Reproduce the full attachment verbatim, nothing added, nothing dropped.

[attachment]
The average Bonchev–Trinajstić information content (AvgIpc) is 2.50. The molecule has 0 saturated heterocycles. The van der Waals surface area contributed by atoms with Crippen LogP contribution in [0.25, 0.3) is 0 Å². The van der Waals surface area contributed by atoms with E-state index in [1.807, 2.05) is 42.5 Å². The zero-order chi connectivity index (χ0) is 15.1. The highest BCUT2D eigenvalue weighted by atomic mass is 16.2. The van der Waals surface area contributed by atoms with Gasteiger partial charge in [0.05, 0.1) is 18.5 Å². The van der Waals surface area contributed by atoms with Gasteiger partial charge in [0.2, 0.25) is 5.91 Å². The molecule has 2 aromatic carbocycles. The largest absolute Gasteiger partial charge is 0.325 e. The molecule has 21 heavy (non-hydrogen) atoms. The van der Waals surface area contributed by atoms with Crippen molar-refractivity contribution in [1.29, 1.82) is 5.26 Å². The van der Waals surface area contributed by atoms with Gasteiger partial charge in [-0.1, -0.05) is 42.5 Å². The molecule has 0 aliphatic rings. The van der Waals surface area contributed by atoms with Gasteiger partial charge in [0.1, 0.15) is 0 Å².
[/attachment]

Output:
The average Bonchev–Trinajstić information content (AvgIpc) is 2.50. The molecule has 0 saturated heterocycles. The van der Waals surface area contributed by atoms with Crippen LogP contribution in [0.25, 0.3) is 0 Å². The van der Waals surface area contributed by atoms with E-state index in [1.807, 2.05) is 42.5 Å². The zero-order chi connectivity index (χ0) is 15.1. The highest BCUT2D eigenvalue weighted by atomic mass is 16.2. The van der Waals surface area contributed by atoms with Gasteiger partial charge in [0.05, 0.1) is 18.5 Å². The van der Waals surface area contributed by atoms with Gasteiger partial charge in [0.2, 0.25) is 5.91 Å². The molecule has 2 aromatic carbocycles. The largest absolute Gasteiger partial charge is 0.325 e. The molecule has 21 heavy (non-hydrogen) atoms. The van der Waals surface area contributed by atoms with Crippen molar-refractivity contribution in [1.29, 1.82) is 5.26 Å². The van der Waals surface area contributed by atoms with Gasteiger partial charge in [-0.1, -0.05) is 42.5 Å². The molecule has 0 aliphatic rings. The van der Waals surface area contributed by atoms with Gasteiger partial charge in [0.1, 0.15) is 0 Å².